A More Beautiful and Terrible History: The Uses and Misuses of Civil Rights History

A More Beautiful and Terrible History: The Uses and Misuses of Civil Rights History

by Jeanne Theoharis
A More Beautiful and Terrible History: The Uses and Misuses of Civil Rights History

A More Beautiful and Terrible History: The Uses and Misuses of Civil Rights History

by Jeanne Theoharis

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Overview

This “bracing corrective to national mythology” around the American civil rights movement “shows us how little we remember, and how much more there is to understand (New York Times).

“Theoharis’s view of history is expansive” as it reveals the diverse, unsung heroes of the movement and criticizes the oversimplification of complex figures like Martin Luther King, Jr. (O Magazine).

The civil rights movement has become national legend, lauded by presidents from Reagan to Obama to Trump, as proof of the power of American democracy. This fable, featuring dreamy heroes and accidental heroines like Martin Luther King and Rosa Parks, anchors the movement firmly to the past, whitewashes the forces that stood in its way, and diminishes its scope.

Award-winning historian Jeanne Theoharis dissects this national myth-making, teasing apart the accepted stories to show them in a strikingly different light. She makes us reckon with the fact that far from being acceptable, passive or unified, the civil rights movement was unpopular, disruptive, and courageously persevering. Activists embraced an expansive vision of justice, which a majority of Americans opposed and which the federal government feared.

Her challenge of this fable reveals the immense barriers and repression activists faced. She explores the diversity of people who led the movement, especially women and young people; the work and disruption it took, including the public demonization of ‘rebels;’ and the role of the media and “polite racism” in maintaining injustice.

A More Beautiful and Terrible History will change our historical frame, revealing the richness of our civil rights legacy, the uncomfortable mirror it holds to the nation, and the crucial work that remains to be done.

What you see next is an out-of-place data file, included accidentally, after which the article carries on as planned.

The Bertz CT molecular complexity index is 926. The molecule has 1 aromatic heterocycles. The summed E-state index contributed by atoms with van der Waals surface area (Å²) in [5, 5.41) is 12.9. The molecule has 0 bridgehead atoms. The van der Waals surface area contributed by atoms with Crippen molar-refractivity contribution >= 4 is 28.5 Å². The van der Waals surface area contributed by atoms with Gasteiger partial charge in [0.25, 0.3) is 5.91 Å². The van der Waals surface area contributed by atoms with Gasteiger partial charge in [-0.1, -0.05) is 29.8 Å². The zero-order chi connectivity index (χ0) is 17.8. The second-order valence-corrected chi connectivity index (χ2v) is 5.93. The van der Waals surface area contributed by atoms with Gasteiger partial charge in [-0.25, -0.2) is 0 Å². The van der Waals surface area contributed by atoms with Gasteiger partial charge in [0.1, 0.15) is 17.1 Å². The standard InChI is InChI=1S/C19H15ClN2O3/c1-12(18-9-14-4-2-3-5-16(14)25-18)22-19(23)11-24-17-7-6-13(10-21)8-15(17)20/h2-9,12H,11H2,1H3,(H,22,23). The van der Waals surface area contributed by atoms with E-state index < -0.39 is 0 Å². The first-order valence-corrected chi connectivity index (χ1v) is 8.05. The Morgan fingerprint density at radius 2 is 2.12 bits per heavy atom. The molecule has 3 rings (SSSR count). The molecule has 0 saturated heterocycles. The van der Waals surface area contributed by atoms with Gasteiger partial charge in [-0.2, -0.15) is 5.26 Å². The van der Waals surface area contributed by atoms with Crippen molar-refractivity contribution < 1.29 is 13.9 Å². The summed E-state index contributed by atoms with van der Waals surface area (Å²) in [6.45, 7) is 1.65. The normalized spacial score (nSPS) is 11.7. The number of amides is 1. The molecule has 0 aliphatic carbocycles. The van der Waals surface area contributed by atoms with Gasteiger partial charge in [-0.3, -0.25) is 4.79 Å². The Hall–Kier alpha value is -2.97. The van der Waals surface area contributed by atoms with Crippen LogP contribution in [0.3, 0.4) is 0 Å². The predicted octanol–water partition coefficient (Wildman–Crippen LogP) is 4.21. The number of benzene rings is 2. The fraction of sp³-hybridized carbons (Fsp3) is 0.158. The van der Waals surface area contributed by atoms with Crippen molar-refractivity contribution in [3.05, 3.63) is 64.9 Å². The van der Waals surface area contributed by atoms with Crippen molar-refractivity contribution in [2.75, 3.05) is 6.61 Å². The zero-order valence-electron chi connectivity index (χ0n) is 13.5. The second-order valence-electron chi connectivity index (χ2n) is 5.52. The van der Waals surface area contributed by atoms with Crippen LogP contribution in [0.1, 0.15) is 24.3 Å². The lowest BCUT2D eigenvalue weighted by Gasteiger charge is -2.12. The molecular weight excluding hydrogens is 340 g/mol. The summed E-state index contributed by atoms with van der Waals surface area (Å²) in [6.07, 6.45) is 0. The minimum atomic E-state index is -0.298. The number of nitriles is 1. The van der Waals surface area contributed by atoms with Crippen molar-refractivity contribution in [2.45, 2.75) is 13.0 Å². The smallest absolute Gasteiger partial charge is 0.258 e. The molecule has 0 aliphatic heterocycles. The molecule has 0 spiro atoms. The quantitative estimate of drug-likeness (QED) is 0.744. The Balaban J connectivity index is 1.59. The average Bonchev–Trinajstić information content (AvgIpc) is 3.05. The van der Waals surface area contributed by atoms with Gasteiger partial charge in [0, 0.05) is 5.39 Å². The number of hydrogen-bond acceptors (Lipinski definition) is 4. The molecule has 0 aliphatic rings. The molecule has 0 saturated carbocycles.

Product Details

ISBN-13: 9780807063484
Publisher: Beacon Press
Publication date: 02/12/2019
Edition description: Reprint
Pages: 280
Sales rank: 662,901
Product dimensions: 5.60(w) x 8.70(h) x 0.90(d)

About the Author

About The Author
Jeanne Theoharis is Distinguished Professor of Political Science at Brooklyn College of City University of New York. She is author or co-author of seven books and numerous articles on the history of the Black freedom struggle and the contemporary politics of race in the United States. Theoharis’s New York Times bestselling biography The Rebellious Life of Mrs. Rosa Parks won the 2014 NAACP Image Award and the Letitia Woods Brown Award from the Association of Black Women Historians.

Table of Contents

PREFACE
A Dream Diluted and Distorted

THE HISTORIES WE GET

INTRODUCTION
The Political Uses and Misuses of Civil Rights History and Memorialization in the Present

THE HISTORIES WE NEED

CHAPTER ONE
The Long Movement Outside the South: Fighting for School Desegregation in the “Liberal” North

CHAPTER TWO
Revisiting the Uprisings of the 1960s and the Long History of Injustice and Struggle That Preceded Them

CHAPTER THREE
Beyond the Redneck: Polite Racism and the “White Moderate”

CHAPTER FOUR
The Media Was Often an Obstacle to the Struggle for Racial Justice

CHAPTER FIVE
Beyond a Bus Seat: The Movement Pressed for Desegregation, Criminal Justice, Economic Justice, and Global Justice

CHAPTER SIX
The Great Man View of History, Part I: Where Are the Young People?

CHAPTER SEVEN
The Great Man View of History, Part II: Where Are the Women?

CHAPTER EIGHT
Extremists, Troublemakers, and National Security Threats: The Public Demonization of Rebels, the Toll It Took, and Government Repression of the Movement

CHAPTER NINE
Learning to Play on Locked Pianos: The Movement Was Persevering, Organized, Disruptive, and Disparaged, and Other Lessons from the Montgomery Bus Boycott

AFTERWORD
A History for a Better World

Acknowledgments
Notes
Index
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